Thursday, September 19, 2019
In 1954, Brown vs Board of Education was supposed to end segregation but nobody told that to the 1951 Topps and 1953 Bowman sets. These sets remain segregated in modern price guides to this day. Most readers already know about my thoughts on the 104 to 106-card 1951 Topps set consisting of 2 series of 52 to 54 cards each. The 224-card 1953 Bowman set is another one of those unfairly segregated sets. Bowman released a series in B&W for 64 cards and at least one series in Color for at least 160 cards. Most collectors of 1953 Bowman probably wouldn't collect just one or the other. Once you start collecting 1953 Bowman, both series tend to become fair game. Now not everyone is going to integrate this set indiscriminately like I do, which is fine since a lot of people still put their vintage sets in numerical order like they're collecting for someone else. Interestingly, the 1954 Bowman set is also 224 cards. Anyways, when you look at the value of the 1953 Bowman B&W/Color set as a whole, you're talking about a $18K set. That makes this set the 3rd most valuable set of the post-WWII era. In order of most valuable, there is 52T at $65k, 51B at $20k, and 53B at $18k. Next is 49B at $15k, 53T at $15k, and 57T at $10k. All other post-WWII Topps/Bowman sets fall below $10k. With only 224 cards in the 1953 Bowman set, you'll notice big costs for individual cards in price listings. When you go to actually purchase these cards, you may notice that they sell for much cheaper than advertised. B&W series seem to hold value stronger than Color series. I'm now 50% complete with Color series and slowly chipping away at B&W series. So, is there just great value in 1953 Bowman or are they just overvalued? I don't hear too many people talking about 53B like a top 3 set. It's finally starting to grow on me a little.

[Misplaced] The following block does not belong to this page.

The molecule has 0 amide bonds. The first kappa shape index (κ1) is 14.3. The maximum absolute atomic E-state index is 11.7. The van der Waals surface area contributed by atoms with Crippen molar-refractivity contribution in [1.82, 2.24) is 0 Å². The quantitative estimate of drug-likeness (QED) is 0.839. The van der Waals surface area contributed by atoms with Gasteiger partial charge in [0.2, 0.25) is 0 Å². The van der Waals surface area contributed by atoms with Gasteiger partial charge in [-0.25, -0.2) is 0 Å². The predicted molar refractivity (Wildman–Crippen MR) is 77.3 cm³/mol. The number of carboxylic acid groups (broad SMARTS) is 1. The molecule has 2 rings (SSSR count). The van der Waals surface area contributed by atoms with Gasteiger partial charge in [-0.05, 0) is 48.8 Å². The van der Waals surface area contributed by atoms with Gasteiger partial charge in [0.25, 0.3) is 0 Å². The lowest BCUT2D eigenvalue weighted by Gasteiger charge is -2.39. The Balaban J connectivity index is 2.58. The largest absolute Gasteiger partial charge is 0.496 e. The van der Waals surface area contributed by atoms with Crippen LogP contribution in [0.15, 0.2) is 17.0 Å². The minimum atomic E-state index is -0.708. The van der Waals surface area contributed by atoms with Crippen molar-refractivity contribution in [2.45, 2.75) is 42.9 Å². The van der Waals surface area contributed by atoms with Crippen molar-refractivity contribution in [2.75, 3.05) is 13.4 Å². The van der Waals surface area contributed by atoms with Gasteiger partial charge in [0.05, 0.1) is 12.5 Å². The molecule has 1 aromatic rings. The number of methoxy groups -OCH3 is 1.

Tuesday, September 17, 2019
I haven't been much of a 56T collector to date but I made some big acquisitions lately worthy of noting. These 8 new cards only brought my set up from 213 to 221 cards but there were a few big ones in the lot. I was treating it like a 340 card set, but I'm now looking at it as a 342 card set with the checklist. I'll eventually get more serious about it, but for now 64% isn't too bad.
Saturday, September 14, 2019
My 1948 Bowman set jumped by over 10% in just one day. I added 5 new cards to this 48-card set, bringing my total up from 36 to 41 cards for 85% completion. Most notable was the acquisition of Warren Spahn's RC.
Thursday, September 12, 2019
This was the last year that Update sets were offered in Factory Set format since Topps changed the title from Traded to Update. I can't imagine someone saying they have a complete Topps set without the Traded set. To me, these are the equivalent of high series cards from the 50's, 60's, and 70's.
Wednesday, September 11, 2019
I just ordered 17 new cards from the 1955 Bowman set. The count is now at 274 out of 320 cards. Of the 46 missing cards, only 6 of them are low numbers while 40 of them are high numbers. With the Aaron acquisition, all of the missing low number are commons. Except for some missing umpires, the rest of the high numbers are commons and minor stars. At 85% completion, this set is definitely achievable. I can see celebrating completion of this set sometime in 2020. Most readers of this blog know I'm a Topps guy, but when it comes to 1940's-1950's cards, Bowman is every bit as good as Topps to me. I couldn't choose one brand over the other between 1951-1955 because I think they both complement each other very well. From 1948-1950, Bowman definitely rules.